I’ve read a few of your posts on Antioch. Have you worked through more than one class with them? I’ve used their First Principles and Acts course and got certified as well. Antioch is not confessional so they are not distinctively reformed in their soteriology. It’s the kerygma that matters and so that leaves churches with lots of room for establishing their own distinctive theology within their own context. A Baptist church using the First Principles and having a discussion about Baptism will not conclude the same thing as a Reformed Presbyterian church using the same First Principles and having the same discussion. This is similar to C.S. Lewis’ Mere Christianity. That certainly means that the curriculum is open to being used and abused and appropriated in many ways. It also means though, that each church is responsible to create their own systematic theology in a sense from the ground up which develops a deep since of biblical thinking and ownership rather than simply signing propositional statements and thinking that alone keeps people in the faith. I do think that when it is lead biblically it is supposed to lead to firm biblical convictions in propositional form but they want to journey there together rather than begin there. It’s a teaching methodology issue.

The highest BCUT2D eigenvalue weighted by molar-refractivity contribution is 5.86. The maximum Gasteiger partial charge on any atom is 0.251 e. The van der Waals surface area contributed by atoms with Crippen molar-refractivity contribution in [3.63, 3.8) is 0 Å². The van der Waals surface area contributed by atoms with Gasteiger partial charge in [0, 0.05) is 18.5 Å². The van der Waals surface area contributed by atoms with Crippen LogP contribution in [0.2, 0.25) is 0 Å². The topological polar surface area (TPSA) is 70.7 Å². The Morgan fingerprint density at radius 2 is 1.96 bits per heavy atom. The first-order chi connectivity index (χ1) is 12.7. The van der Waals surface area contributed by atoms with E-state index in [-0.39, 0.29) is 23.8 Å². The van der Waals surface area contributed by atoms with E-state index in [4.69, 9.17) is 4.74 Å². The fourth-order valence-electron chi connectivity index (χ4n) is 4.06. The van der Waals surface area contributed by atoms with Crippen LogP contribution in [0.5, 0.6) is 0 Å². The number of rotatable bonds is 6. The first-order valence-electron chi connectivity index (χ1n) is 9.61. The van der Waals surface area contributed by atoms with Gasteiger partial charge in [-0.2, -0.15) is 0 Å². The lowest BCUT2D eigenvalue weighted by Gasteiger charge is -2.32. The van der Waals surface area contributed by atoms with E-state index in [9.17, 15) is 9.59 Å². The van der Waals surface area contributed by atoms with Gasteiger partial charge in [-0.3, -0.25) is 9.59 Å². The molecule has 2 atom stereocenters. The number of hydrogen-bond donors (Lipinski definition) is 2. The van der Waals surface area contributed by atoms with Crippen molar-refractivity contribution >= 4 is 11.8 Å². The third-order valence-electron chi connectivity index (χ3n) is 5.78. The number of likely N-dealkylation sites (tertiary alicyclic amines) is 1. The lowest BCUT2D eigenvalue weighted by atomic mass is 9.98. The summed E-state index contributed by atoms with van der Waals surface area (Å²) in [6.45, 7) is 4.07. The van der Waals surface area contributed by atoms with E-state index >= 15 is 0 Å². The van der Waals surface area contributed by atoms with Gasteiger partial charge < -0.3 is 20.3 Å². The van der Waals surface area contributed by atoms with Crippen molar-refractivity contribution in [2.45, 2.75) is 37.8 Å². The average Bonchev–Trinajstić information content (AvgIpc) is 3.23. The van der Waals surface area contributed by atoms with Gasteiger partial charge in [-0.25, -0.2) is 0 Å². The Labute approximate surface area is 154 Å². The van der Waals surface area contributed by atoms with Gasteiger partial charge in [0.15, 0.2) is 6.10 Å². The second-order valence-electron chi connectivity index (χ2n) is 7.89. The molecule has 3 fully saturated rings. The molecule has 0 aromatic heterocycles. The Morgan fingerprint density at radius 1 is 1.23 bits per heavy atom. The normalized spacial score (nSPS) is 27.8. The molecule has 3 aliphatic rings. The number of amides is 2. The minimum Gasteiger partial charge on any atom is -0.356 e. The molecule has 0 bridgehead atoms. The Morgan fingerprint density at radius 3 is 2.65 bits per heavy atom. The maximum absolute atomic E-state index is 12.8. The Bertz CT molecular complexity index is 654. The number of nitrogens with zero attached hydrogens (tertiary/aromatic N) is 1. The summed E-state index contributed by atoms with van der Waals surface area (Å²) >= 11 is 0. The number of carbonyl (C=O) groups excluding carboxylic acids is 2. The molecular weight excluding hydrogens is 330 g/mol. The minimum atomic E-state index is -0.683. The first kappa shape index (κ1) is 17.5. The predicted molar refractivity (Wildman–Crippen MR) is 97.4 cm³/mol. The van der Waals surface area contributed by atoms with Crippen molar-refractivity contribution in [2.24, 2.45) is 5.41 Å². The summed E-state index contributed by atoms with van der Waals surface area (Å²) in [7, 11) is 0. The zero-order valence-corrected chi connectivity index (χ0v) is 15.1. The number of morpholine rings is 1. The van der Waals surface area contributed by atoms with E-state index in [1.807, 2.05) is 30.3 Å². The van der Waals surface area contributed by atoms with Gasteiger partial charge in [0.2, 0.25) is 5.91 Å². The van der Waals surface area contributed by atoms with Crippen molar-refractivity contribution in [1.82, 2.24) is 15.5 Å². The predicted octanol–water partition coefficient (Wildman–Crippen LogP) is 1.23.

Another post mentioned some of the writers referenced but even here there is a methodological issue. Antioch seems to believe in a kind of “take the meat, leave the bones” philosophy so that if they quote, allude to, or reference a particular author in a particular article, it does not mean they are endorsing everything the author has written. They expect critical thinking, though the charge that the sources used are concerning by implication still stands. They certainly need to make those qualifications explicit and not assumed. Thanks for the good thinking and critical analysis!
I just re-read your comment and I apologize for not getting back to you sooner. The only class I took was the “Essentials of Sound Doctrine” class. I apologize for this long response.
I understand the attempt by Reed to get people to understand and take ownership of their doctrinal statement, but I think Reed’s goal is to try to blend elements of the “didache” into doctrinal statements which are mostly kerygmatic in nature. I don’t think this was just a “teaching/methodology” issue. His goal is to encourage churches to reconsider their doctrinal statements, and encourage leaders to give the didache teachings a greater role.